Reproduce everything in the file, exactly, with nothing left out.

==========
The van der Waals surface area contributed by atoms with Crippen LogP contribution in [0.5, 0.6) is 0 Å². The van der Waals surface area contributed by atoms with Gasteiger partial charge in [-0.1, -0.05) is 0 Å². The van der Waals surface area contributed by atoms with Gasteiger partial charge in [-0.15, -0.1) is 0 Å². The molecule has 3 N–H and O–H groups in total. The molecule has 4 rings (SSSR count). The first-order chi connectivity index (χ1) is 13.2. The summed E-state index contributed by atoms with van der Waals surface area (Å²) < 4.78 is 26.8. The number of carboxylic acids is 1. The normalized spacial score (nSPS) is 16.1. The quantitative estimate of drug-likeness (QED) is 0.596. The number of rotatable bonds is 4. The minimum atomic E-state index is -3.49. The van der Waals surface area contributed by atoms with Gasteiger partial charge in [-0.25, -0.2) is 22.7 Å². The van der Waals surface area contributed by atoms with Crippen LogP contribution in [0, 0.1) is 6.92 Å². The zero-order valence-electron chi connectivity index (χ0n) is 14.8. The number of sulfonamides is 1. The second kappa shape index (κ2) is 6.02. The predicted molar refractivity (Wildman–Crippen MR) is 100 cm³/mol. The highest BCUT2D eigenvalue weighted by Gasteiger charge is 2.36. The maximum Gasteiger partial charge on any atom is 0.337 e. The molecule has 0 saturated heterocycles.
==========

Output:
The van der Waals surface area contributed by atoms with Crippen LogP contribution in [0.5, 0.6) is 0 Å². The van der Waals surface area contributed by atoms with Gasteiger partial charge in [-0.1, -0.05) is 0 Å². The van der Waals surface area contributed by atoms with Gasteiger partial charge in [-0.15, -0.1) is 0 Å². The molecule has 3 N–H and O–H groups in total. The molecule has 4 rings (SSSR count). The first-order chi connectivity index (χ1) is 13.2. The summed E-state index contributed by atoms with van der Waals surface area (Å²) < 4.78 is 26.8. The number of carboxylic acids is 1. The normalized spacial score (nSPS) is 16.1. The quantitative estimate of drug-likeness (QED) is 0.596. The number of rotatable bonds is 4. The minimum atomic E-state index is -3.49. The van der Waals surface area contributed by atoms with Gasteiger partial charge in [-0.25, -0.2) is 22.7 Å². The van der Waals surface area contributed by atoms with Crippen LogP contribution in [0, 0.1) is 6.92 Å². The zero-order valence-electron chi connectivity index (χ0n) is 14.8. The number of sulfonamides is 1. The second kappa shape index (κ2) is 6.02. The predicted molar refractivity (Wildman–Crippen MR) is 100 cm³/mol. The highest BCUT2D eigenvalue weighted by Gasteiger charge is 2.36. The maximum Gasteiger partial charge on any atom is 0.337 e. The molecule has 0 saturated heterocycles.